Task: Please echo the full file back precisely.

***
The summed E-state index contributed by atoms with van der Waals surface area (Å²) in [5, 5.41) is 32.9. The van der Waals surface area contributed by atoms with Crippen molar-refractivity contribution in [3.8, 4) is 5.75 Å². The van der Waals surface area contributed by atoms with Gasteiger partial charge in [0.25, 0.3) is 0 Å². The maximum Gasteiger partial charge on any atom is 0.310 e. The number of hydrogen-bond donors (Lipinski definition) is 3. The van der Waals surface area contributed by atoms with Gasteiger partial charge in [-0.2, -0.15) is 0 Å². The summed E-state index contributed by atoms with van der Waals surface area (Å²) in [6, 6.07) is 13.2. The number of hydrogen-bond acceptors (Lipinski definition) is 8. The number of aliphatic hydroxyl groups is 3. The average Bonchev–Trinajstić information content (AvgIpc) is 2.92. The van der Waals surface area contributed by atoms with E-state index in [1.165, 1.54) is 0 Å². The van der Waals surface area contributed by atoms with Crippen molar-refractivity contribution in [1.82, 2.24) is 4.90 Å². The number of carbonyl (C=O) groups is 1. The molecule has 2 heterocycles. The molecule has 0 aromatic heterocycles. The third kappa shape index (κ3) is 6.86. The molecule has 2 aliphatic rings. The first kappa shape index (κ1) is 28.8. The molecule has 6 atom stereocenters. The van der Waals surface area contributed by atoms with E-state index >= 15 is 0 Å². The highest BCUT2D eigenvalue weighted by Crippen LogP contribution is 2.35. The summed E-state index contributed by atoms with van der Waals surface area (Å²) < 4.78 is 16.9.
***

The summed E-state index contributed by atoms with van der Waals surface area (Å²) in [5, 5.41) is 32.9. The van der Waals surface area contributed by atoms with Crippen molar-refractivity contribution in [3.8, 4) is 5.75 Å². The van der Waals surface area contributed by atoms with Gasteiger partial charge in [0.25, 0.3) is 0 Å². The maximum Gasteiger partial charge on any atom is 0.310 e. The number of hydrogen-bond donors (Lipinski definition) is 3. The van der Waals surface area contributed by atoms with Gasteiger partial charge in [-0.2, -0.15) is 0 Å². The summed E-state index contributed by atoms with van der Waals surface area (Å²) in [6, 6.07) is 13.2. The number of hydrogen-bond acceptors (Lipinski definition) is 8. The number of aliphatic hydroxyl groups is 3. The average Bonchev–Trinajstić information content (AvgIpc) is 2.92. The van der Waals surface area contributed by atoms with E-state index in [1.165, 1.54) is 0 Å². The van der Waals surface area contributed by atoms with Crippen molar-refractivity contribution in [1.82, 2.24) is 4.90 Å². The number of carbonyl (C=O) groups is 1. The molecule has 2 heterocycles. The molecule has 0 aromatic heterocycles. The third kappa shape index (κ3) is 6.86. The molecule has 2 aliphatic rings. The first kappa shape index (κ1) is 28.8. The molecule has 6 atom stereocenters. The van der Waals surface area contributed by atoms with E-state index >= 15 is 0 Å². The highest BCUT2D eigenvalue weighted by Crippen LogP contribution is 2.35. The summed E-state index contributed by atoms with van der Waals surface area (Å²) < 4.78 is 16.9.